On the business side, I was at the Washington Post when the Macintosh was introduced. The Post was an IBM Big Blue Shop and nobody was going to play with it and then the Macintosh infiltrated. There was almost a guerilla movement. It started with ad artists and now the whole front end of the newspaper is being done on Apple machines. Was that fairly common, this guerilla movement? Actually we had no concept of how to sell to corporate America because none of us had come from there. It was like another planet to us. Unfortunately I had to learn all that stuff.
If I only knew [then] what I know now we could have done a lot better. Our attempts to sell to corporate America were just bungled and we ended up just selling to people who just [were] sort of buying a product for its merit not because of the company it came from. I mean everybody was very hooked on Big Blue back then and they bought IBM. There was that famous phrase "You never get fired for buying IBM." We fortunately were able to change a lot of that. And Apple, as you know, I believe, is a bigger supplier of personal computers than IBM.
Tell me about what motivated you to establish NeXT and what were the goals you set out to accomplish when you set-up this new company? That's complicated. We basically wanted to keep doing what we were doing at Apple, to keep innovating. But we made a mistake, which was to try to follow the same formula we did at Apple, to make the whole widget. But the market was changing. The industry was changing. The scale was changing.
And in the end we knew we would be either the last company to make it or the first to not make it. We were right on the edge. We thought we would be the last one that made it, but we were wrong. We were the first one that didn't. We put an end to the companies that tried to do that.
We certainly made our fair share of mistakes, but in the end I think we should have taken a bit longer to realize the world was changing and just gone on to be a software company right off the bat.
Right off the bat? The machine got great reviews when it came out. The machine was the best machine in the world. Believe it or not, they're selling on the used market, in some cases, for more than we sold them for originally. They're hard to find even today. We haven't even made them for two, two and a half years.
What are the features that are on the NeXT machine that are still missing from machines today? Well first of all it, was a totally 'plug-and-play' machine. Except for Macintosh, that's hard to find. It's an extremely powerful machine, way beyond the Macintosh. So it sort of nicely combined the power of the workstations with the 'plug and playness' of the Mac. Second of all, the machine had a fit and finish that you don't find today.
It's beautiful. I don't just mean in packaging; I mean in terms of operation. Simple things to complex things. Simple things like soft power on and off. A trivial little thing but as you know one, of the biggest reasons people lose information on computers is they turn them off at the wrong time. And when you get into a multi-tasking network system, that could have much more severe consequences. So we were the first people to do that and some of the only people who do that, where you push a button and you request the computer to turn off. It figures out what it needs to do to shut down gracefully and then turns itself off.
Of course the NeXT Computer was also the first computer with built-in high quality sound, CD quality sound. Most people do that now. It took them a long time but most people do that. It was just ahead of its time.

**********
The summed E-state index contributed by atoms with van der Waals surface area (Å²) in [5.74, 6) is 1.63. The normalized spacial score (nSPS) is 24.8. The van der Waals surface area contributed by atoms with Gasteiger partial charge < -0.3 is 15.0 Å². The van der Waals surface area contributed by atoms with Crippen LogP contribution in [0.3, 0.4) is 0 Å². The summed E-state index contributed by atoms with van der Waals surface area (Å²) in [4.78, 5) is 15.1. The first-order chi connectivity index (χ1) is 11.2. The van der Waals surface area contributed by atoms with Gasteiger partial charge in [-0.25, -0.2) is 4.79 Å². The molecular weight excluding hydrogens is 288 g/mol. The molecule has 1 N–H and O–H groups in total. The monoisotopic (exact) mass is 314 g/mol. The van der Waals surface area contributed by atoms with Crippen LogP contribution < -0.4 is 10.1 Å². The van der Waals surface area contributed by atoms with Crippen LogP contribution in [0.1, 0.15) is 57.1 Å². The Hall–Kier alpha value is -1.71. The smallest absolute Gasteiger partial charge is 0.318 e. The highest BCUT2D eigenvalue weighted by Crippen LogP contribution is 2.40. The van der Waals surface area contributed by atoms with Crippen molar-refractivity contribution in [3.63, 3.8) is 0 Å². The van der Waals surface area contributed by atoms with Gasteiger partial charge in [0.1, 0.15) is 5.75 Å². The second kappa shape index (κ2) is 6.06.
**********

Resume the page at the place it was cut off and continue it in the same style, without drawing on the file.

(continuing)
NeXT Software: What makes it different? What trends does it respond to? That's the real gem. I'll tell you an interesting story. When I was at Apple, a few of my acquaintances said "You really need to go over to Xerox PARC (which was Palo Alto Research Center) and see what they've got going over there."
They didn't usually let too many people in but I was able to get in there and see what they were doing. I saw their early computer called the Alto, which was a phenomenal computer, and they actually showed me three things there that they had working in 1976. I saw them in 1979. Things that took really until a few years ago for us to fully re-create, for the industry to fully re-create in this case with NeXTStep. However, I didn't see all three of those things. I only saw the first one, which was so incredible to me that it saturated me. It blinded me to see the other two. It took me years to re-create them and rediscover them and incorporate them back into the model, but they were very far ahead in their thinking. They didn't have it totally right, but they had the germ of the idea of all three things. And the three things were graphical user interfaces, object oriented computing and networking.
Let me go through those. Graphical interface: The Alto had the world's first graphical user interface. It had windows. It had a crude menu system. It had crude panels and stuff. It didn't work right but it basically was all there.
Objects: They had Smalltalk running, which was really the first object-oriented language. Simula was really the first, but Smalltalk was the first official object-oriented language.
Third, networking: They invented Ethernet there, as you know. And they had about two hundred Altos with servers hooked up in a local area network there doing email and everything else over the network, all in 1979. I was so blown away with the potential of the germ of that graphical user interface that I saw that I didn't even assimilate or even stick around to investigate fully the other two.
NeXTStep turned some of that vision into reality. It incorporated the world's first truly commercial object-oriented system, and really was the most networked system in the world when it came out. I think the world has made a lot of progress in networking but hasn't yet crossed the hurdle into objects and what's happened with NeXTStep. It's starting to get adopted by some very large corporate customers. It is now the most popular object-oriented system in the world, as objects are on the threshold of starting to move into the mainstream.